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Review:Potato & Black-Eyed Pea Soup

Posted 11-07-2011 at 06:46 PM by medic2midwife

Really happy with this recipe! My whole family went back for seconds, including my picky husband who basically hates everything and anything I cook. It was filling and easy and I converted it to a crock-pot recipe. What I like about this one is you can make a lot to go around with few ingredients that also happen to be pretty cheap.

Potato and Black-Eyed Pea Soup

2 quarts chicken, turkey, or vegetable stock (I used the stuff I made by boiling down our Thanksgiving turkey carcass.)
1 1/2 pounds Yukon Gold potatoes in 3/4-inch cubes (5 small Ė 3 large. I scrub but donít peel them)
1 1/2 cups dry black-eyed peas (3-4 cups soaked, or 2 cans)
1/2 pound of firm sausage (I like andouille. Polish is fine, too.)
1/2 pound collard greens, after washing, de-stemming, and tearing into pieces (Or 1/2 a bag of frozen chopped collards)
1 onion
Salt** and pepper to taste

Halve or quarter sausage lengthwise and slice 1/4″ to 1/2″ thick, as you prefer. Brown it and drain it thoroughly.
Cook onion a little in a bit of the leftover sausage grease.
In a large pot, add coarsely-chopped onions and soaked beans to stock and boil, then simmer for an hour or so.
Add the potatoes and cook until they are partly done.
Add collards and cook until they are wilted.
Squash the potatoes against the side of the pot and stir them in to thicken the soup.
You can also leave the lid off and let it cook down awhile until it reaches desired thickness (I like thick soup)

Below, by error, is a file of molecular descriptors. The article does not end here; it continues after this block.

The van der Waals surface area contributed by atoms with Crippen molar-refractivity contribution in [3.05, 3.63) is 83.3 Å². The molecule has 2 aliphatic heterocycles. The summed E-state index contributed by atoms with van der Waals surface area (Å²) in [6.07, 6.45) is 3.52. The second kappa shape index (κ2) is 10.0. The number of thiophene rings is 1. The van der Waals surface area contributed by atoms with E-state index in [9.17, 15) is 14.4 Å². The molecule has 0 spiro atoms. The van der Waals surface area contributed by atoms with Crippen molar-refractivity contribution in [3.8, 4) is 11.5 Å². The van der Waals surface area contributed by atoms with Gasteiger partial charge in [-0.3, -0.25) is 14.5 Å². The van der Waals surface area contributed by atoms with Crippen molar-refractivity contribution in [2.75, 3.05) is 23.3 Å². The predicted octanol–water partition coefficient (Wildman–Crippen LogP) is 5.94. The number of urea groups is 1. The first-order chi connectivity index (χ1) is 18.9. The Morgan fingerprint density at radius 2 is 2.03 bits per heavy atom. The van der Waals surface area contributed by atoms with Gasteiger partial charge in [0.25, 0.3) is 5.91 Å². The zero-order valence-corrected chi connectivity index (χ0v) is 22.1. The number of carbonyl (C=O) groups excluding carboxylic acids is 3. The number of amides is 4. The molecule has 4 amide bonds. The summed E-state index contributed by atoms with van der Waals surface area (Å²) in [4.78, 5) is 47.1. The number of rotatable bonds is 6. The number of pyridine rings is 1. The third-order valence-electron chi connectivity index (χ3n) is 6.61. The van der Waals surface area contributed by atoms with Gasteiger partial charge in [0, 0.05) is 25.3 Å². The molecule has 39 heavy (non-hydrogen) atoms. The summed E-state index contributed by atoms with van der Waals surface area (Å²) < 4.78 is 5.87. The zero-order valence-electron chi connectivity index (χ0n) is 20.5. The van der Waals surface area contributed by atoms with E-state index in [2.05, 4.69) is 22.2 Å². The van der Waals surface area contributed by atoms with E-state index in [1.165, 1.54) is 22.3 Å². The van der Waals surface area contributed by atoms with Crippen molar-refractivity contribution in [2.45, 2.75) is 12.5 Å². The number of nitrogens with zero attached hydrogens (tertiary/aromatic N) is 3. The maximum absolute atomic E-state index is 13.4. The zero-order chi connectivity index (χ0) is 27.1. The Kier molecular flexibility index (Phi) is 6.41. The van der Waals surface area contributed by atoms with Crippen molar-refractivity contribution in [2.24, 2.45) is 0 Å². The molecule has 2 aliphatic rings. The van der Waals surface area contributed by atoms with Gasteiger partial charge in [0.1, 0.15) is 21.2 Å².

I used what was left of my turkey stock, since I didn't have enough by half I added some water and chicken powder bullion. I used frozen black eyed peas and fresh collards. I used regular idaho potatos since they were cheaper and as a fan of yellow potatoes I can say with confidence that I do not feel the recipe suffered for using idahos instead. For sausage I had a hard time choosing and ultimately went with an angus beef smoked sausage. **I want to stress to not add salt to this recipe. Ever. For any reason. Why? The broth and sausage lend it plenty of salt so there is really no need for it. In fact, I may go for a low sodium sausage next time because for my salt sensitive pallet I would like to have noticed the sodium a bit less, but it wasn't overwhelming by a long shot! We really liked this recipe, happy to make it again. I did brown the sausage in a bit of oil, then cooked the onion in the oil/dripping mixture and just dumped everything into a pot. I cooked on low for 6 hours and served. I didn't mash the potatoes down but it's totally an option!

My cost breakdown-

Sausage- $1.75 after coupon
Collards- roughly $1.00
Onion, bullion and stock- pennies over time.
Potatoes- $1.00 for entire bag, only used 4.

.37 a serving for 10 servings!
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